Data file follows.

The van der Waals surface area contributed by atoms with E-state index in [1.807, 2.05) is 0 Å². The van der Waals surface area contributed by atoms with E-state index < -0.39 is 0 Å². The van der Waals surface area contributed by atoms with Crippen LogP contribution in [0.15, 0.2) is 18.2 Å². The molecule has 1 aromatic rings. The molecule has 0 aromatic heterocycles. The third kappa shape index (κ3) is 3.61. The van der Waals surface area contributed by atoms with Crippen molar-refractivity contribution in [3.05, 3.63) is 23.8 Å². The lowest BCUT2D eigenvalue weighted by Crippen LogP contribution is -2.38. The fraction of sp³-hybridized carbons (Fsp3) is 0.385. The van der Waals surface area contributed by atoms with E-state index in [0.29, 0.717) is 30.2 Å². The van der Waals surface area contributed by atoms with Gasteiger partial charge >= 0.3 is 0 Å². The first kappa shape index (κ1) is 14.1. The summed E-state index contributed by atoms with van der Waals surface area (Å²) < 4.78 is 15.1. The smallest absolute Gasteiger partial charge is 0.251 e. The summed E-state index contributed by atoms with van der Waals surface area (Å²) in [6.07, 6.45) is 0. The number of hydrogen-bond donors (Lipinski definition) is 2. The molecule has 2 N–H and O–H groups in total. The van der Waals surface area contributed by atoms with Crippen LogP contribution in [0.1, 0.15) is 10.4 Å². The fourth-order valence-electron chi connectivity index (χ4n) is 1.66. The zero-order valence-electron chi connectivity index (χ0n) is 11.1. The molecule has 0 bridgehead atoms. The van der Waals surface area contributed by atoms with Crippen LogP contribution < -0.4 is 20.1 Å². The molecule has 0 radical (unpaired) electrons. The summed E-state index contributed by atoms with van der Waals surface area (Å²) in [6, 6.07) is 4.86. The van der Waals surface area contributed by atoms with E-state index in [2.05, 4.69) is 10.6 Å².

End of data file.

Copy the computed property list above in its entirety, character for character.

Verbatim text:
The van der Waals surface area contributed by atoms with E-state index in [1.807, 2.05) is 0 Å². The van der Waals surface area contributed by atoms with E-state index < -0.39 is 0 Å². The van der Waals surface area contributed by atoms with Crippen LogP contribution in [0.15, 0.2) is 18.2 Å². The molecule has 1 aromatic rings. The molecule has 0 aromatic heterocycles. The third kappa shape index (κ3) is 3.61. The van der Waals surface area contributed by atoms with Crippen molar-refractivity contribution in [3.05, 3.63) is 23.8 Å². The lowest BCUT2D eigenvalue weighted by Crippen LogP contribution is -2.38. The fraction of sp³-hybridized carbons (Fsp3) is 0.385. The van der Waals surface area contributed by atoms with E-state index in [0.29, 0.717) is 30.2 Å². The van der Waals surface area contributed by atoms with Gasteiger partial charge >= 0.3 is 0 Å². The first kappa shape index (κ1) is 14.1. The summed E-state index contributed by atoms with van der Waals surface area (Å²) < 4.78 is 15.1. The smallest absolute Gasteiger partial charge is 0.251 e. The summed E-state index contributed by atoms with van der Waals surface area (Å²) in [6.07, 6.45) is 0. The number of hydrogen-bond donors (Lipinski definition) is 2. The molecule has 2 N–H and O–H groups in total. The van der Waals surface area contributed by atoms with Crippen LogP contribution in [0.1, 0.15) is 10.4 Å². The fourth-order valence-electron chi connectivity index (χ4n) is 1.66. The zero-order valence-electron chi connectivity index (χ0n) is 11.1. The molecule has 0 bridgehead atoms. The van der Waals surface area contributed by atoms with Crippen LogP contribution < -0.4 is 20.1 Å². The molecule has 0 radical (unpaired) electrons. The summed E-state index contributed by atoms with van der Waals surface area (Å²) in [6, 6.07) is 4.86. The van der Waals surface area contributed by atoms with E-state index in [2.05, 4.69) is 10.6 Å².